Range-Wide Population Structure of Alligator Gar

Monday, September 9, 2013: 3:40 PM
Conway (The Marriott Little Rock)
Sandra Bohn , Biological Sciences, The University of Southern Mississippi, Hattiesburg, MS
Brian Kreiser , Biological Sciences, The University of Southern Mississippi, Hattiesburg, MS
Gregory R. Moyer , Conservation Genetics Lab, US Fish and Wildlife Service, Warm Springs, GA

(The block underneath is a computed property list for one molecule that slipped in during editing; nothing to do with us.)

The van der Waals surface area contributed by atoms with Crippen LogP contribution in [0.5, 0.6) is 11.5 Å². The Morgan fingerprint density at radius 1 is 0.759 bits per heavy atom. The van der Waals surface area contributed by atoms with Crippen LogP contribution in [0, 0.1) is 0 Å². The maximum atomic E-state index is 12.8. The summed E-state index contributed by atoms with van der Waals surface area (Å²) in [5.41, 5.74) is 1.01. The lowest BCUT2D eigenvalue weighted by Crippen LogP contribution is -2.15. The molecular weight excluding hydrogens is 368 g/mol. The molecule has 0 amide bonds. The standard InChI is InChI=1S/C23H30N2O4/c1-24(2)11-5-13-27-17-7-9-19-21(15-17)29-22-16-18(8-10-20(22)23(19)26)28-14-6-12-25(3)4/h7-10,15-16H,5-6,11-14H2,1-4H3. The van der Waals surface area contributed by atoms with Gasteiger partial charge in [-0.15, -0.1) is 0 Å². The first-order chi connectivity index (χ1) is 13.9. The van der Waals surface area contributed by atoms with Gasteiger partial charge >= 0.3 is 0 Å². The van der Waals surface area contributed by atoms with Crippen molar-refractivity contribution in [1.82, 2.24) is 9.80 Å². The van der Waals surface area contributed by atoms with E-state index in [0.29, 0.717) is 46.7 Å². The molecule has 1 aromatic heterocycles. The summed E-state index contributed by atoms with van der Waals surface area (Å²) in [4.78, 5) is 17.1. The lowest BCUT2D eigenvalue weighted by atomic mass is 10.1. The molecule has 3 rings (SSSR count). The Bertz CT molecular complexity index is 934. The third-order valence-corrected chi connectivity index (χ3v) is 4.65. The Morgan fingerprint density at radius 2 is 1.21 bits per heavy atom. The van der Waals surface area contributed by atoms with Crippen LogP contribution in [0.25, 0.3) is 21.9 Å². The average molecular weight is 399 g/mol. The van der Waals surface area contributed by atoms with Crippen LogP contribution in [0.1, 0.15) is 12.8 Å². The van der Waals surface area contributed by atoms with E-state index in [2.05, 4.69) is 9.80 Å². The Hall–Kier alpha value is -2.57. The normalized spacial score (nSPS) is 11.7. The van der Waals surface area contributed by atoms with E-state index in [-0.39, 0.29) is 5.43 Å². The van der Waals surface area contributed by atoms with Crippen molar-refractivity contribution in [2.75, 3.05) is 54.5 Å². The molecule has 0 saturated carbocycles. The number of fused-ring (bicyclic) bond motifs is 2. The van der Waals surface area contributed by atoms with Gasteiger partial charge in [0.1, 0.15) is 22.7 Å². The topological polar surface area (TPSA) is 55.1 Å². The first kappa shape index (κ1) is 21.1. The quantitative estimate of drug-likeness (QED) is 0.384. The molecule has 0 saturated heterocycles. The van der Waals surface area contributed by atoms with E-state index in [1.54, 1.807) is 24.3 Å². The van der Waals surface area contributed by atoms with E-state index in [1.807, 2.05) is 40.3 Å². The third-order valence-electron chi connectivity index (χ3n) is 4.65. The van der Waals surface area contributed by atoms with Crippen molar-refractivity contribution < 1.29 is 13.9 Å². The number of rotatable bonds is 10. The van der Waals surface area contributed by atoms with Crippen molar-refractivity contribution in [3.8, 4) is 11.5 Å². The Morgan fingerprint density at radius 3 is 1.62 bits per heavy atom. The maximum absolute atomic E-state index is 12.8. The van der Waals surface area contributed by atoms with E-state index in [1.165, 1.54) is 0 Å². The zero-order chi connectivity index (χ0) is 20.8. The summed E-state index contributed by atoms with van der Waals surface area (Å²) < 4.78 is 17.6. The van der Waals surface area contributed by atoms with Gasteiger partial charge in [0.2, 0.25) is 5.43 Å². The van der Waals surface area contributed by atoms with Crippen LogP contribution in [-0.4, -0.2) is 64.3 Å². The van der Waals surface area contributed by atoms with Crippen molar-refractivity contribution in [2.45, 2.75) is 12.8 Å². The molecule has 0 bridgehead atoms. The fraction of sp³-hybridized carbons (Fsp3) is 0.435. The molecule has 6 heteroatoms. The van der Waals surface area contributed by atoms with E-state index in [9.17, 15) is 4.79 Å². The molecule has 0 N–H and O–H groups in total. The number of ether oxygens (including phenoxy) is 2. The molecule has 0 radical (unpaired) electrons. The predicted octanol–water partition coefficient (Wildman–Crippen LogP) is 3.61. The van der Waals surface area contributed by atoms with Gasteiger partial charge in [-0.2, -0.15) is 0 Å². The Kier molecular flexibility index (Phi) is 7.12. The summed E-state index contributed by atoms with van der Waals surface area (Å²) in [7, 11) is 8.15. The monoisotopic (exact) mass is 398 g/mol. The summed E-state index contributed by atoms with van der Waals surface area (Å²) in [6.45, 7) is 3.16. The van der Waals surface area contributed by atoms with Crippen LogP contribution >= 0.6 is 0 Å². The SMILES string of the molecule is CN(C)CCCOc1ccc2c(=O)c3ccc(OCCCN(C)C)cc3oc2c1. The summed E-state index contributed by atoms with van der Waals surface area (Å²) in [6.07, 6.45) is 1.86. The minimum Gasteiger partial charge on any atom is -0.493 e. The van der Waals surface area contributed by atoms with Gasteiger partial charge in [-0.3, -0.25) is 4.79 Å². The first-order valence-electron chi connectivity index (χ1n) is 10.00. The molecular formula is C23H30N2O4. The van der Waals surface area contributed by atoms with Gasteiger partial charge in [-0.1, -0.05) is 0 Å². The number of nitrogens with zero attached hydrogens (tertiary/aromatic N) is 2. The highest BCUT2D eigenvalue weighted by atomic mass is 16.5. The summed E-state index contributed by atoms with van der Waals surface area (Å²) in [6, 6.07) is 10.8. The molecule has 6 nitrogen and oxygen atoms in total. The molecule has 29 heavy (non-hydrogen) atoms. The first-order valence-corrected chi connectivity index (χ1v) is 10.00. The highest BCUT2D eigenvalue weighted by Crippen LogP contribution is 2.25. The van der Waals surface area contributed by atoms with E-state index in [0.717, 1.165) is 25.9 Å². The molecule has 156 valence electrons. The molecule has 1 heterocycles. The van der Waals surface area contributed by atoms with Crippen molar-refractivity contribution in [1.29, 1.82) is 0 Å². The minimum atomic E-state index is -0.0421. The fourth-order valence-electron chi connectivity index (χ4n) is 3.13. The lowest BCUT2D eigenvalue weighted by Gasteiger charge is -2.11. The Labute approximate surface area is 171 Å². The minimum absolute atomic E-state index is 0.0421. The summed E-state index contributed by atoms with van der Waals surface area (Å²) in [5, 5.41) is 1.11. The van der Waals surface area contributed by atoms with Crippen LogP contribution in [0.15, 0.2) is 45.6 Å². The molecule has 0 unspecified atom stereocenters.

The alligator gar (Atractosteus spatula) has recently received heightened attention from a conservation and management perspective.  Conservation efforts are needed across much of the range where there are declining populations.  The active management of larger populations may be needed since this fish is increasingly popular as a target of recreational fishermen, especially bow-fishing.  An understanding of alligator gar population structure is necessary to guide both restocking and management efforts. To this end, we acquired alligator gar samples from 16 sites across much of its current range and genotyped them for 8 microsatellite loci. The Texas and Louisiana populations had higher genetic variability than the rest of the range. The STRUCTURE analysis detected five genetically differentiated regions: the Rio Grande River, Choke Canyon Reservoir, eastern Texas, the Mississippi River drainage, and the northern Gulf Coast. The eastern Texas region included coastal Texas, the Brazos River, and the Trinity River, and the northern Gulf Coast region included the coastal sites from southern Louisiana to the Florida panhandle. These results should prove useful in guiding restocking efforts and developing management plans for this species.